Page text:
FY 2018 Budget: Government Shutdown or Continuing Resolution?

January 12, 2018

If Congress fails to come to an agreement about funding soon, a government shutdown will occur at the end of next week.

Despite passing a defense bill in December, lawmakers have been unable to figure out how to fund DoD without triggering $150 billion in statutory budget cuts. The result has been a series of stopgap spending bills known as continuing resolutions (CRs).

It looks like Congress is about to do the same thing, yet again.

Details are emerging of a fourth CR, which would last until mid-February. If this happens, “the government will be operating on autopilot for more than a third of the fiscal year … leaving agencies in financial limbo as they struggle just to keep the lights on,” according to Paul Krawzak from CQ Roll Call.

The budget Band-Aid will give lawmakers time to come up with a two-year spending agreement. The agreement will lift spending caps on DoD.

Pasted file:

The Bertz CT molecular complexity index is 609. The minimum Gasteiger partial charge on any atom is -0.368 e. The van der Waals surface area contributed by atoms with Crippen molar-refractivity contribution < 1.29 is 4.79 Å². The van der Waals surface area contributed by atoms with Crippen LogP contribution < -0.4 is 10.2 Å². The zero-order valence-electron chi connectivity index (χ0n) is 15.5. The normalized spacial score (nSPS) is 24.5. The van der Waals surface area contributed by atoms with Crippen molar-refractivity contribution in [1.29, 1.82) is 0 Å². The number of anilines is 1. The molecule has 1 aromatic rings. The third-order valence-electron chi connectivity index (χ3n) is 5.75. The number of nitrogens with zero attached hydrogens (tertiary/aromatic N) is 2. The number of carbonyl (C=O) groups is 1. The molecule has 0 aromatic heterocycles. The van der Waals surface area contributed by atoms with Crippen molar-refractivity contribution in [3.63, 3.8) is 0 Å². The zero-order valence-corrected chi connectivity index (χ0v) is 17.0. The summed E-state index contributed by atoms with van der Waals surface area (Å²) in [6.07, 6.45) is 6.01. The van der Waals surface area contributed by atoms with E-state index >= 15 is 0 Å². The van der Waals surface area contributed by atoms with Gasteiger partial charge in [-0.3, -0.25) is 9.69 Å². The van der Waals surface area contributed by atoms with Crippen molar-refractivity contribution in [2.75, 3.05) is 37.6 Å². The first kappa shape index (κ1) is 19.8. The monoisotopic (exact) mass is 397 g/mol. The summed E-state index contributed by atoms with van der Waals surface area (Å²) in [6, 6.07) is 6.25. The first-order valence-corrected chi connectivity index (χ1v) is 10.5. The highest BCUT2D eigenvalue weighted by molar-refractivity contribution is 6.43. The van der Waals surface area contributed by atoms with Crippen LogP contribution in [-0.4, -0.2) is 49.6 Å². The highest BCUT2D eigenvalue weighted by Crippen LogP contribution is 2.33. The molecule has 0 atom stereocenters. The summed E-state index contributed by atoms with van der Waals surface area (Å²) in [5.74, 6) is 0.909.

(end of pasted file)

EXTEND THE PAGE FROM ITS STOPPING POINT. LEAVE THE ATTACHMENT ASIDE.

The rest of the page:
Early reports indicate the two-year deal will provide an additional $250 billion in defense funding. The irony, however, is the money might arrive too late for defense leaders to spend it before the end of the fiscal year.

Because of the lead time it takes to properly plan, equip, and execute missions, some of the things DoD wants to spend money on this year will be delayed until next year.

In the meantime, however, the military will continue to operate at FY 2017 funding levels.

CRs are extremely disruptive to federal agencies because it places them in the position of planning in short-term increments versus executing the long-term budget plans they have already developed.

For DoD, the absence of long-term funding can mean:

  • Planned force-level changes (increases or decreases) must be put on hold; 
  • DoD is prevented from adjusting funding away from programs that were to be terminated or downsized, wasting millions of dollars; and
  • Retired pay and survivor annuities would be paid on time, since those are mandatory spending programs that aren't subject to annual appropriations.

According to the nonpartisan Congressional Research Service, since 2010, DoD has spent more than 36 months operating under a CR. That means an entire generation of servicemembers has had two constants: sustained conflict and fiscal uncertainty.

 

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